Recently, I noticed the fine-print warning at the petrol station about the risk of fire from static electricity sparks. Is this for real?
You’re probably more likely to be struck by lightning, but in certain circumstances, the static electricity you carry out of your car can ignite gasoline vapours at the pump.
When you exit the car, first of all, you’re going to open your door, and when you touch the door you’re no longer charged. Then you’re probably going to touch the nozzle to get it out of the boot. You may use a credit card, you’re going to touch that, too. Usually, there’s a door on your car that gets you to the fill cap, and you’re going to touch the cap.
So you have seven or eight times when you’ll dissipate your static electricity – and all it takes is once. So we never have a problem when we initially fuel.
So, what is the real risk?
The real risk is when you re-enter your vehicle after the fuelling process has begun.
You might be sitting in the car and then pivoting 90 degrees to the left and popping out without touching something. So when fuelling is going on, you’re in your car, you move around – you’re checking on your child, checking the odometer reading, or returning your credit card to a purse.
So while you are in the car, you move around, produce friction and generate static. After a while, you pop out again, haven’t dissipated the static charge, and then you touch their nozzle.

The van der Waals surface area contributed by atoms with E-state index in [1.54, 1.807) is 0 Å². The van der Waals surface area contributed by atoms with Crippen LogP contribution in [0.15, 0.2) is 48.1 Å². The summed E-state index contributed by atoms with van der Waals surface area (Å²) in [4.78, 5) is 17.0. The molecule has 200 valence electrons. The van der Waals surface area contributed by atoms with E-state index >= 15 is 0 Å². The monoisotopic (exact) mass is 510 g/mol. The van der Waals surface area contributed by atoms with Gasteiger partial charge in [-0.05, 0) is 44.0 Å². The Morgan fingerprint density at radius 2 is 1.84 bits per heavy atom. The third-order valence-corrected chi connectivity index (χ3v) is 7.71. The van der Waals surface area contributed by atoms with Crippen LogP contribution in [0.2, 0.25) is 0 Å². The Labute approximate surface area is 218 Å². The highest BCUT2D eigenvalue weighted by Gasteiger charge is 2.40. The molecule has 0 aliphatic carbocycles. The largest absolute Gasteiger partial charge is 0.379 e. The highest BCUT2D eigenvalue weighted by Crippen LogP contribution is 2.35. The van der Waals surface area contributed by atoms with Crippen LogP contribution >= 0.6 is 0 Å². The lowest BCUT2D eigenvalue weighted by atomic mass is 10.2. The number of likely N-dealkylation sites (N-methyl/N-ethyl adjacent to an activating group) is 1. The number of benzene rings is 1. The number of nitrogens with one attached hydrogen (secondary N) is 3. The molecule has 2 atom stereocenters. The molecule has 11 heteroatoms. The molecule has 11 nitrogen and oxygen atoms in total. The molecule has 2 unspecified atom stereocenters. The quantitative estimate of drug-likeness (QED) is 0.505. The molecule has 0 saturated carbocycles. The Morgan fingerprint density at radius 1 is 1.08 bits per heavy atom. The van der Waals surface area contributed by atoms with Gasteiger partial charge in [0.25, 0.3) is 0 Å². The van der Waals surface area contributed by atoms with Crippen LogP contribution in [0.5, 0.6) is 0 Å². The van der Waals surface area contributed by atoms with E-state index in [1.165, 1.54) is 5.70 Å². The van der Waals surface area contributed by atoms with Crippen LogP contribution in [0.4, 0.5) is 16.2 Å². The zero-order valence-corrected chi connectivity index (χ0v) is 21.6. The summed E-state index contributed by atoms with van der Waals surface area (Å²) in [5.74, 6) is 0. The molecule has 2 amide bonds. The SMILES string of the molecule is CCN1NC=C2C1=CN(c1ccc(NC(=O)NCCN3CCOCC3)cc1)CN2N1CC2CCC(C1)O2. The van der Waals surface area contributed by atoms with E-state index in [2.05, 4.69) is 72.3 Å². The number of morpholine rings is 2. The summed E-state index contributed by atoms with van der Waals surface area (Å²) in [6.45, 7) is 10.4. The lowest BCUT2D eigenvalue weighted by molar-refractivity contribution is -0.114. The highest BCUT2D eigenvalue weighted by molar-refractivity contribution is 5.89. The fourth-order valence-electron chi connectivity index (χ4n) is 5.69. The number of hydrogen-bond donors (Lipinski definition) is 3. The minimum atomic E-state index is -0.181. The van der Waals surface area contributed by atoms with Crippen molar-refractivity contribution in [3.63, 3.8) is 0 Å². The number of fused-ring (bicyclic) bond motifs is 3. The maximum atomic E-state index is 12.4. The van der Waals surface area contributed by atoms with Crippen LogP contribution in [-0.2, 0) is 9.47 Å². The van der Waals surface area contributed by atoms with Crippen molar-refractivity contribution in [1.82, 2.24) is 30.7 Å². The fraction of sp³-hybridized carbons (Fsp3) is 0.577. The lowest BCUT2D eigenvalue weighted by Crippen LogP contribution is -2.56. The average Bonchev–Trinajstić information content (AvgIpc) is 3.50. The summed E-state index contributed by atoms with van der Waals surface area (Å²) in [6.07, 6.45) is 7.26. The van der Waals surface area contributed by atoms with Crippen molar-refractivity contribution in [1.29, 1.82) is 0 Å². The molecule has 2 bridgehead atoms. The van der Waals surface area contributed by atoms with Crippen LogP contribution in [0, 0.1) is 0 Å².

As gasoline goes in, the gas vapours come out of the filling pipe, so you have a source of ignition when the static discharges from your hand to the nozzle – exactly where the vapours are coming out of the filling pipe, and this is likely to cause a fire in the petrol station.
An eye-opening example of this can be seen in the video footage from a gas station surveillance camera below.
Always Discharge Your Static Electricity
Aim to discharge any static before you reach for the pump nozzle. You can do this by touching the metal parts of your vehicle. Static electricity is produced by friction, and it can cause sparks.
“A static electric charge can develop on your body as you slide across the seat, and when you reach for the pump, a spark can ignite [petrol] vapour,” cautions the National Fire Protection Association.
“If you must get into the vehicle during refuelling, discharge any static electricity by touching metal on the outside of the vehicle, away from the filling point, before removing the nozzle from your vehicle,” they advise.
In case it happens
Again, it’s extremely rare, but if a fire does occur while refuelling, resist the temptation to remove the nozzle from your vehicle. Rather, step away and the attendant will shut off the pumps using emergency controls.
The lesson for today: Next time, when you are at the petrol station, make sure you discharge your static before fueling up your tank.